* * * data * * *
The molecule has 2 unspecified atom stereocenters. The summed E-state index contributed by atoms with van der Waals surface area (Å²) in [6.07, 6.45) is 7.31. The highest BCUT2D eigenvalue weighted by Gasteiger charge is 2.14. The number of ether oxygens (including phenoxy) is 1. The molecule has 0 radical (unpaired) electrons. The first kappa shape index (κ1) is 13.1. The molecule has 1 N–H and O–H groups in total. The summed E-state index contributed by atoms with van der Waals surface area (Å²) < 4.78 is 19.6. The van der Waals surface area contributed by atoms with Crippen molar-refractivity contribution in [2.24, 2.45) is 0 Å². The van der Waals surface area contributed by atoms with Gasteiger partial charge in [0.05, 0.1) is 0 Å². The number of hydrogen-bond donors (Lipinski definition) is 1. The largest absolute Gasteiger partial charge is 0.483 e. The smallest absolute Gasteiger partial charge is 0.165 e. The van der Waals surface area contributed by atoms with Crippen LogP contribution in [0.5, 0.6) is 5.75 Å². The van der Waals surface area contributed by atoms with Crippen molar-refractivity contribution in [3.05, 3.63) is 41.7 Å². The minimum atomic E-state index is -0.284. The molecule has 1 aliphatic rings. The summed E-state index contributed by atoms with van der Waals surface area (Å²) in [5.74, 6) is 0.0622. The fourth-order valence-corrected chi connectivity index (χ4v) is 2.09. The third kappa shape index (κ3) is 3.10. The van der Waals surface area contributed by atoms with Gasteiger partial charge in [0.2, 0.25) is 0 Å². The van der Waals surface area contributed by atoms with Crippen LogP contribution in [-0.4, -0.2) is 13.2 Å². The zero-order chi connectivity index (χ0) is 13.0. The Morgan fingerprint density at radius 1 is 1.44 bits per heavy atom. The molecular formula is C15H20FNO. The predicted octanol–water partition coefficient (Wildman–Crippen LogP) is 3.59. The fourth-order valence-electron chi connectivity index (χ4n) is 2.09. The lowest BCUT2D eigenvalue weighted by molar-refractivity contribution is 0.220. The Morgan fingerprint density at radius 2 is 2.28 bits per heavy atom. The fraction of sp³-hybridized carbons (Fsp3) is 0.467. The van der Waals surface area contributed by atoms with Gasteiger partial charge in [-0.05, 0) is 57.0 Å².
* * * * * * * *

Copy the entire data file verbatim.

The molecule has 2 unspecified atom stereocenters. The summed E-state index contributed by atoms with van der Waals surface area (Å²) in [6.07, 6.45) is 7.31. The highest BCUT2D eigenvalue weighted by Gasteiger charge is 2.14. The number of ether oxygens (including phenoxy) is 1. The molecule has 0 radical (unpaired) electrons. The first kappa shape index (κ1) is 13.1. The molecule has 1 N–H and O–H groups in total. The summed E-state index contributed by atoms with van der Waals surface area (Å²) < 4.78 is 19.6. The van der Waals surface area contributed by atoms with Crippen molar-refractivity contribution in [2.24, 2.45) is 0 Å². The van der Waals surface area contributed by atoms with Gasteiger partial charge in [0.05, 0.1) is 0 Å². The number of hydrogen-bond donors (Lipinski definition) is 1. The largest absolute Gasteiger partial charge is 0.483 e. The smallest absolute Gasteiger partial charge is 0.165 e. The van der Waals surface area contributed by atoms with Crippen LogP contribution in [0.5, 0.6) is 5.75 Å². The van der Waals surface area contributed by atoms with Crippen molar-refractivity contribution in [3.05, 3.63) is 41.7 Å². The minimum atomic E-state index is -0.284. The molecule has 1 aliphatic rings. The summed E-state index contributed by atoms with van der Waals surface area (Å²) in [5.74, 6) is 0.0622. The fourth-order valence-corrected chi connectivity index (χ4v) is 2.09. The third kappa shape index (κ3) is 3.10. The van der Waals surface area contributed by atoms with Gasteiger partial charge in [0.2, 0.25) is 0 Å². The van der Waals surface area contributed by atoms with Crippen LogP contribution in [-0.4, -0.2) is 13.2 Å². The zero-order chi connectivity index (χ0) is 13.0. The Morgan fingerprint density at radius 1 is 1.44 bits per heavy atom. The molecular formula is C15H20FNO. The predicted octanol–water partition coefficient (Wildman–Crippen LogP) is 3.59. The fourth-order valence-electron chi connectivity index (χ4n) is 2.09. The lowest BCUT2D eigenvalue weighted by molar-refractivity contribution is 0.220. The Morgan fingerprint density at radius 2 is 2.28 bits per heavy atom. The fraction of sp³-hybridized carbons (Fsp3) is 0.467. The van der Waals surface area contributed by atoms with Gasteiger partial charge in [-0.05, 0) is 57.0 Å².